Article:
Thankfully this does not occur to our human noses every time a little white lie is told!

I've had a lot of friends and family ask me, "Are you happy in Berlin?

Do you want the truth?
I say, "YES. YES. YES."

I love Germany. 
I adore everything about this country and this city. 

While I'm being truthful I suppose I should admit...
1. I have still not completed my thesis proposal and must turn it in on Wednesday morning!
2. I really don't like honeydew melon. It tastes like old lady perfume and stale water.
3. I am OBSESSED with chai tea and the Weisensee swimming area so close to my flat.
4. The thought of returning to Cairo makes me want to hide in the Black Forest. 
5. Halloween is coming, and I've been planning my costume and actually have a Halloween 2012 folder on my desktop. 
6. Berlin has disappointed me just once. SEPHORA is now where to be found in the marvelous city!
7. I could probably eat kasespatzle every day. *Thank goodness Sebastian knows me so well, and has already planned a kasespatzle dinner for my arrival in Bamberg! I'm such a lucky girl.*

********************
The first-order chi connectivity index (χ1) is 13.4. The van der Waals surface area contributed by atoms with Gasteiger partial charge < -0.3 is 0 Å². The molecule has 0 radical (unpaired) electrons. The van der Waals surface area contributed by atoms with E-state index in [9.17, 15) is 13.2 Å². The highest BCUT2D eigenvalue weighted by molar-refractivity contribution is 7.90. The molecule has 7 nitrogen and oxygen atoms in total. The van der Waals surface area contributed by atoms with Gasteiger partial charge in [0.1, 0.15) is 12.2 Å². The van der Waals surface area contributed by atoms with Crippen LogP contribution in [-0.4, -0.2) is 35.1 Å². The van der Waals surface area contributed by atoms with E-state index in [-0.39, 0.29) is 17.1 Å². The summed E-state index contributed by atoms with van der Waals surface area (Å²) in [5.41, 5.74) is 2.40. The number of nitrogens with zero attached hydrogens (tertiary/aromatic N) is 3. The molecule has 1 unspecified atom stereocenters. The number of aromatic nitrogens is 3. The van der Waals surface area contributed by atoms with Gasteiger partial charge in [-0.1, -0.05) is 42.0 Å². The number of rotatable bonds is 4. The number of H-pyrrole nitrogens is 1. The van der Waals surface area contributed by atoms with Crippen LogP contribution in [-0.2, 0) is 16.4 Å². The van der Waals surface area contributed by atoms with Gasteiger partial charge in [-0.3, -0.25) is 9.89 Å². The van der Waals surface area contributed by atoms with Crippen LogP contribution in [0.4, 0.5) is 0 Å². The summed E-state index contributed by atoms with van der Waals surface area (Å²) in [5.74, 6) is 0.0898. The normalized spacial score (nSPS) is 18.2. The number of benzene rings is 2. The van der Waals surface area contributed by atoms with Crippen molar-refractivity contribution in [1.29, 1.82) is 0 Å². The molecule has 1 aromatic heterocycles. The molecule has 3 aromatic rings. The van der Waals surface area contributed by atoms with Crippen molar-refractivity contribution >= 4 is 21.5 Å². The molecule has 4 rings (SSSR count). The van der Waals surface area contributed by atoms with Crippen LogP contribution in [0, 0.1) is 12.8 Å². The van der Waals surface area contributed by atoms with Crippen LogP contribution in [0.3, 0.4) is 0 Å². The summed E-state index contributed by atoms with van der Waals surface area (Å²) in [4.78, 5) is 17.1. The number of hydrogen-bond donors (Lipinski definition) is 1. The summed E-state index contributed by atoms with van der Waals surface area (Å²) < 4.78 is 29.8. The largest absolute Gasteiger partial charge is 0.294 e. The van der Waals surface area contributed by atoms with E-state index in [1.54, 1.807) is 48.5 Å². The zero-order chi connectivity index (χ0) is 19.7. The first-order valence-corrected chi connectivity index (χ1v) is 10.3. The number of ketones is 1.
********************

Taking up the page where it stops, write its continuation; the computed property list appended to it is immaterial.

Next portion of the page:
It's so delicious and addicting! :)

Wednesday, August 15, 2012

Follow The Light


Well, forget the camera bit since I normally do--I'm a terrible tourist and always have to be reminded to snap a few shots of the world around me.

For a moment, focus on the light.

Last night I went running again in Berlin. I love it, and I feel amazing both during and after. For the eleven months in Cairo never once could I run outside. Even in Tennessee this summer, it was just too hot to think about doing much besides eating cool fruit or basking in the lake. As I was running I could hear my feet thudding in rhythm along the pavement and somehow became sidetracked by all of the precarious shops and things around me. Before I knew it, I was lost. Again.

There was not a lot to be seen, and I couldn't hear anyone or the sounds of traffic. I wasn't worried but noticed the sun was no longer on the horizon so I picked up my pace, all the while thinking about the time I had to walk to my home in Uganda during the darkest night I have ever seen in my life.